4-6 months

PLAYING: Infant Milk Allergy

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Infant Milk Allergy

Cow's milk allergy is a common food allergy in childhood, impacting approximately 1 to 2% of preschool children. Fortunately, the majority of children outgrow this allergy by the age of 3 to 5 years, with less than 0.1% of school-age children affected.  

4 mins to read Apr 4, 2024

What is Cow’s Milk allergy?

There are a number of common allergens that cause an allergic reaction in childhood.  Having an allergic reaction to cow’s milk is one of the most common in Australian children, but there is often confusion whether the child’s reactions are due to an allergy or intolerance, as many of the symptoms can be the same. This is why it’s so important to seek medical advice as soon as possible when your child has an adverse or allergic reaction to cow’s milk. Getting the right treatment is important. 

If your child has a severe reaction, seek immediate medical attention.

What is the difference?

  1. Cow’s milk allergy occurs when the immune system reacts to the protein found in cow’s milk. Around 2% of Australian infants are allergic to cow’s milk and dairy products, and while most will grow out of it by school age, some may have it for life. 
  2. Cow’s milk intolerance on the other hand is not an immune response, it’s a reaction to the sugar in milk (lactose). This is often referred to as Lactose Intolerance.

It is sometimes not easy to recognise the difference between an allergy or intolerance as the signs vary and may be confused with other conditions. It’s important to always get a medical diagnosis.


What are some infant milk allergy symptoms?

Cow’s milk protein allergy can result in immediate (within 15 minutes) or delayed (after about 2 hours) reactions and range from mild to severe.  Some of the symptoms may include:

  • Skin: hives, eczema, redness or paleness in the face, oedema (swelling), infant milk rash;
  • Digestive: regurgitation, vomiting, diarrhoea, stomach pain;
  • Respiratory: wheezy cough, asthma, difficulty breathing. Seek immediate medical attention if your child is experiencing any respiratory symptoms or if you are concerned about your baby’s symptoms.


How is cow’s milk allergy diagnosed?

Cow's milk allergy in babies is typically diagnosed through a combination of medical history, physical examination, and diagnostic tests performed by your doctor, paediatrician or allergist. Your doctor or paediatrician will review your baby's symptoms and may recommend eliminating cow's milk and dairy products from your baby's diet to see if the symptoms improve. If there is a suspected allergy, further tests such as skin prick tests or blood tests may be conducted to confirm the diagnosis, this is usually performed by a paediatrician. In some cases, an oral food challenge may be performed under specialist medical supervision to determine if your baby has a true allergy to cow's milk.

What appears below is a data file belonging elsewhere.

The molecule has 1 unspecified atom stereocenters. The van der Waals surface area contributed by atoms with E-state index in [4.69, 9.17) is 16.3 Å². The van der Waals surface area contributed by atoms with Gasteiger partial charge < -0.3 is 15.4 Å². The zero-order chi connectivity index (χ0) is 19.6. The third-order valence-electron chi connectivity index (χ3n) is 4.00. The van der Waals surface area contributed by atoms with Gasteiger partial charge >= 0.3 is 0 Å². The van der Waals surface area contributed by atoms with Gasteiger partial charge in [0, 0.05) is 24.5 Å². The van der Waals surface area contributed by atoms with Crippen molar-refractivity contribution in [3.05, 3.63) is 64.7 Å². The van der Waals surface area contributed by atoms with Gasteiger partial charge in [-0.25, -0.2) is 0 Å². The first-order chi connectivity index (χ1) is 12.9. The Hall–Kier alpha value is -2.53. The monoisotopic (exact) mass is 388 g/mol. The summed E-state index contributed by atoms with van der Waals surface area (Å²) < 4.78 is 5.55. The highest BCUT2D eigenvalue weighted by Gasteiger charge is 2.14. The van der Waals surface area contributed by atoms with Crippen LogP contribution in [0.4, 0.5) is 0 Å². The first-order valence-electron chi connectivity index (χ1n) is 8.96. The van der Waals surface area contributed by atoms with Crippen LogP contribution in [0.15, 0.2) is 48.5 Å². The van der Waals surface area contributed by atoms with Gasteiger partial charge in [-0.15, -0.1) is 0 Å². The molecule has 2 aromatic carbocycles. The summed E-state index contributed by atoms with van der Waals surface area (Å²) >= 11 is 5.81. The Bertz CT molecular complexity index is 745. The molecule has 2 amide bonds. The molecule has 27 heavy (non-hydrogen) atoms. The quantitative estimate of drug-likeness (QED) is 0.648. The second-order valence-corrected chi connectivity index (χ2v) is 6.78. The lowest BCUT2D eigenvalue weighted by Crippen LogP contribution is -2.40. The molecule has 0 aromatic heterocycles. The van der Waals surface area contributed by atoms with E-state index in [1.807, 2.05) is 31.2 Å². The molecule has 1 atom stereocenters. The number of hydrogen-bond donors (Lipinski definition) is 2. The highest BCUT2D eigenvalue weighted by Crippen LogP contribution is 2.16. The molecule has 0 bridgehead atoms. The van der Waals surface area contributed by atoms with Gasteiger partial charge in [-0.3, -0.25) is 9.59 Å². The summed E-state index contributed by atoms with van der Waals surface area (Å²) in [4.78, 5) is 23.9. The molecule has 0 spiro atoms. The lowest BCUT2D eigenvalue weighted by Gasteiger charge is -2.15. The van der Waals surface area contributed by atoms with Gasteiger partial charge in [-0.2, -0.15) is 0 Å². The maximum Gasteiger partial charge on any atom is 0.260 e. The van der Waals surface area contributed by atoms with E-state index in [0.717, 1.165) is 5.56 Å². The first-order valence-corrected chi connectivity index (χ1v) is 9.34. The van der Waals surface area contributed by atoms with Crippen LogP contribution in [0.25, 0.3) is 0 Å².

Management of cow’s milk allergy may include:

  • Removing all cow’s milk and dairy from your child’s diet, if your child is already on solids. Speak to your healthcare professional about adequate calcium intake in your child’s diet. If you are breastfeeding, it is important to continue where possible.
  • Reviewing a breastfeeding Mum’s diet. In some cases, a mum might be advised to limit or exclude intake of dairy from her diet as small amounts of dairy protein may pass through the breast milk, but this is not common or a first line of action.
  • Reviewing the formula being fed to baby. If your baby is formula fed, a paediatric allergist will advise you on which formula is best for your baby. They may prescribe an extensively hydrolysed-protein formula, or an amino acid formula. The protein in these formulas are broken down to a size where the immune system no longer over-reacts to it. These special formulas are no less nutrient-rich than your baby’s previous milk formula and will contribute just as effectively to your baby’s growth. Other alternative formulas include soy, and rice infant formulas.

Your doctor will determine the most appropriate feeding plan for your infant.



How to tell if the baby has cow's milk allergy?

If you suspect your baby has a cow’s milk allergy, it is important to consult with a healthcare professional for proper diagnosis and guidance. Cow’s milk allergy has a range of symptoms ranging from mild to severe and may include skin reactions like hives or eczema, digestive issues such as vomiting or diarrhoea, and respiratory problems like wheezing or difficulty breathing. Cow's milk allergy can result in immediate or delayed reactions after consuming cow's milk or dairy products. It is crucial to seek medical advice for proper diagnosis and management of cow's milk allergy in babies.

What causes cow milk allergy in babies?

Cow's milk allergy in babies is caused by an immune system reaction to the protein found in cow's milk. This allergic reaction occurs when the immune system mistakenly identifies the proteins in cow's milk as harmful substances and releases chemicals to fight against them. Around 2% of Australian infants are allergic to cow's milk and dairy products.